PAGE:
How to get back into financial shape in the midst of a crisis?

How to get back into financial shape in the midst of a crisis?

I don’t know an adult who would consider competing in the next marathon if his last sporting achievement was when he had to run behind a yellow bus.

It is hardly more realistic to aim overnight at a savings rate of 25% if you have always seen the end of your paycheck.

Saving is like sport

When it’s not “natural” or you haven’t practiced it for years, you don’t get much pleasure from it at first.

Better to set modest goals, otherwise you increase the risk of failure.

I warn you, because the month of January lends itself to resolutions. Okay, this is no ordinary start to the year, and maybe you have something else on your mind …

Or on the contrary, since you are limited in what you can do, you tell yourself that this is the opportunity to give it a go. And you are more motivated than ever.

Warning ! You know what motivation is like. It comes in a jam and it slowly deflates. It is not long before overly ambitious goals take the edge, destroying at the same time what remains of will.

Limit your ardor, focus on targets that you can maintain.

Here is my plan for couch potatoes savings:

1. For now, don’t worry about delays you may have accumulated in your retirement savings or your overall financial situation. The overall picture may seem daunting. You won’t solve the problem in a snap, you have to build the foundations first: integrate the savings habit.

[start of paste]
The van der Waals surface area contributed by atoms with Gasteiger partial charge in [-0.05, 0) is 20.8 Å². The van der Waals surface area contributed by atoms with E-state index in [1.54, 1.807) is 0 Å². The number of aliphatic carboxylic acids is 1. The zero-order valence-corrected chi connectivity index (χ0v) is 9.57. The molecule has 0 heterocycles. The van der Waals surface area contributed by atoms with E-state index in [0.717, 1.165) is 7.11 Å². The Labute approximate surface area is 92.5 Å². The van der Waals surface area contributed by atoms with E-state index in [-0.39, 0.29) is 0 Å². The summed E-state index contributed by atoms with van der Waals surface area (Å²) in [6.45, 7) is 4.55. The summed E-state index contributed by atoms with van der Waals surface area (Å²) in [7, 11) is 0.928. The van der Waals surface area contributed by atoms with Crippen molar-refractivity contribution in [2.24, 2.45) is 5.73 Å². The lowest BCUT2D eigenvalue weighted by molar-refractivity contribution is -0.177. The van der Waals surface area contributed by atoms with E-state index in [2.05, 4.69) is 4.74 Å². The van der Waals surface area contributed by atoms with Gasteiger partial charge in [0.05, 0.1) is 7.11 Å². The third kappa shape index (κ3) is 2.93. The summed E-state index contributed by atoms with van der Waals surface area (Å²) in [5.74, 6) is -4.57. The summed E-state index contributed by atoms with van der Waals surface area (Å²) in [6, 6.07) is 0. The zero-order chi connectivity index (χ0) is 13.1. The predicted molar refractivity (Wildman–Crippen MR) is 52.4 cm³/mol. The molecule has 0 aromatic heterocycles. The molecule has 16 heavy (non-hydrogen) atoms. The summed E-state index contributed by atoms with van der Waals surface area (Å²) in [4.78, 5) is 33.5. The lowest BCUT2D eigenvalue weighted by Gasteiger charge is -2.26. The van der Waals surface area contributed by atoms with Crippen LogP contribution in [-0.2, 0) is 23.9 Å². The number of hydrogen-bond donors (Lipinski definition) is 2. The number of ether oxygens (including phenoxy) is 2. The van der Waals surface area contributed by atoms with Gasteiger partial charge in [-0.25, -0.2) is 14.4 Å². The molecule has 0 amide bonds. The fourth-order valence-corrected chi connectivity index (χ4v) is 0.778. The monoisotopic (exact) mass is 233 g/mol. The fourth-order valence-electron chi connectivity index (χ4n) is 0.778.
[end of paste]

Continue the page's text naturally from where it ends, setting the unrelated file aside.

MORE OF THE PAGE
2. Before setting a goal, take a detailed inventory of your expenses. Eventually, it is on the basis of this information that you will have to make choices.

3. Among these expenses, identify those that are not essential. Rank the others in order of importance to you and your family. There are some that you can completely cut, others that you can reduce. Cut in certain subscriptions, negotiate your communications plans, check if it is not possible to reduce your bank charges.

4. At first, set small goals that you can easily achieve. Save half of your pay raise, tax refund or bonus.

5. You need to set a concrete and realistic target. “Saving more” or “being financially independent” are not clear goals. “Putting aside $ 200 per month” or “saving 1% of your salary” is much more tangible.

6. It is child’s play to schedule transfers between financial institutions. Open an account in a virtual bank. Whether it’s $ 25, $ 50, or $ 100, schedule an automatic transfer to that savings account every time a paycheck comes in.

If you are carrying balances on your credit card, you need to tackle those debts first because interest is expensive.

Reaching modest goals preserves motivation. When you feel in control, take your goals up a notch or two.

Share Button